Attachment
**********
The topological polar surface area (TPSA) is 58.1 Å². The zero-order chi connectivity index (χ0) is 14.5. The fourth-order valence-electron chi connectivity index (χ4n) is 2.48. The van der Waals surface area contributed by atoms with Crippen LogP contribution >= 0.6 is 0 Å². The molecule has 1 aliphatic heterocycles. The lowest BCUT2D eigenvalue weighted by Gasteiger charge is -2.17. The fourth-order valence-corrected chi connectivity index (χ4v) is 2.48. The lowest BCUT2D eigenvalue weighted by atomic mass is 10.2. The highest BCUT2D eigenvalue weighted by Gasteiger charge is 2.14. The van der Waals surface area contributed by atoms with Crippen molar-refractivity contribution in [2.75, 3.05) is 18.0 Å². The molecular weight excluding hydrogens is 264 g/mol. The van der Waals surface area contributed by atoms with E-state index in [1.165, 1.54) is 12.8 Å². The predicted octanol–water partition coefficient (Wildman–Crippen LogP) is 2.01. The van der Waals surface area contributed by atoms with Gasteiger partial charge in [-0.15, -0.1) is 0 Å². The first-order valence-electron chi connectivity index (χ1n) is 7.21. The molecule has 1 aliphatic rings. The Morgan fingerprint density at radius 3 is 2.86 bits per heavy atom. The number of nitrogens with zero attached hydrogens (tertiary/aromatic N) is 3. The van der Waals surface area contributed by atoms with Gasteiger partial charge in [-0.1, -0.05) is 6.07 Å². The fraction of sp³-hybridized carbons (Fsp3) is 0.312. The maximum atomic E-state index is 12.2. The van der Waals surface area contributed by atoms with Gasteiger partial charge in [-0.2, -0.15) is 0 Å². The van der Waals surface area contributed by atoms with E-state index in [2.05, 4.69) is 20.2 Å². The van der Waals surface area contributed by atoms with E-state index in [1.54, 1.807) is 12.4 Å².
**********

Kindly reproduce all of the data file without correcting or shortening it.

The topological polar surface area (TPSA) is 58.1 Å². The zero-order chi connectivity index (χ0) is 14.5. The fourth-order valence-electron chi connectivity index (χ4n) is 2.48. The van der Waals surface area contributed by atoms with Crippen LogP contribution >= 0.6 is 0 Å². The molecule has 1 aliphatic heterocycles. The lowest BCUT2D eigenvalue weighted by Gasteiger charge is -2.17. The fourth-order valence-corrected chi connectivity index (χ4v) is 2.48. The lowest BCUT2D eigenvalue weighted by atomic mass is 10.2. The highest BCUT2D eigenvalue weighted by Gasteiger charge is 2.14. The van der Waals surface area contributed by atoms with Crippen molar-refractivity contribution in [2.75, 3.05) is 18.0 Å². The molecular weight excluding hydrogens is 264 g/mol. The van der Waals surface area contributed by atoms with E-state index in [1.165, 1.54) is 12.8 Å². The predicted octanol–water partition coefficient (Wildman–Crippen LogP) is 2.01. The van der Waals surface area contributed by atoms with Gasteiger partial charge in [-0.15, -0.1) is 0 Å². The first-order valence-electron chi connectivity index (χ1n) is 7.21. The molecule has 1 aliphatic rings. The Morgan fingerprint density at radius 3 is 2.86 bits per heavy atom. The number of nitrogens with zero attached hydrogens (tertiary/aromatic N) is 3. The van der Waals surface area contributed by atoms with Gasteiger partial charge in [-0.1, -0.05) is 6.07 Å². The fraction of sp³-hybridized carbons (Fsp3) is 0.312. The maximum atomic E-state index is 12.2. The van der Waals surface area contributed by atoms with Gasteiger partial charge in [-0.2, -0.15) is 0 Å². The van der Waals surface area contributed by atoms with E-state index in [2.05, 4.69) is 20.2 Å². The van der Waals surface area contributed by atoms with E-state index in [1.54, 1.807) is 12.4 Å².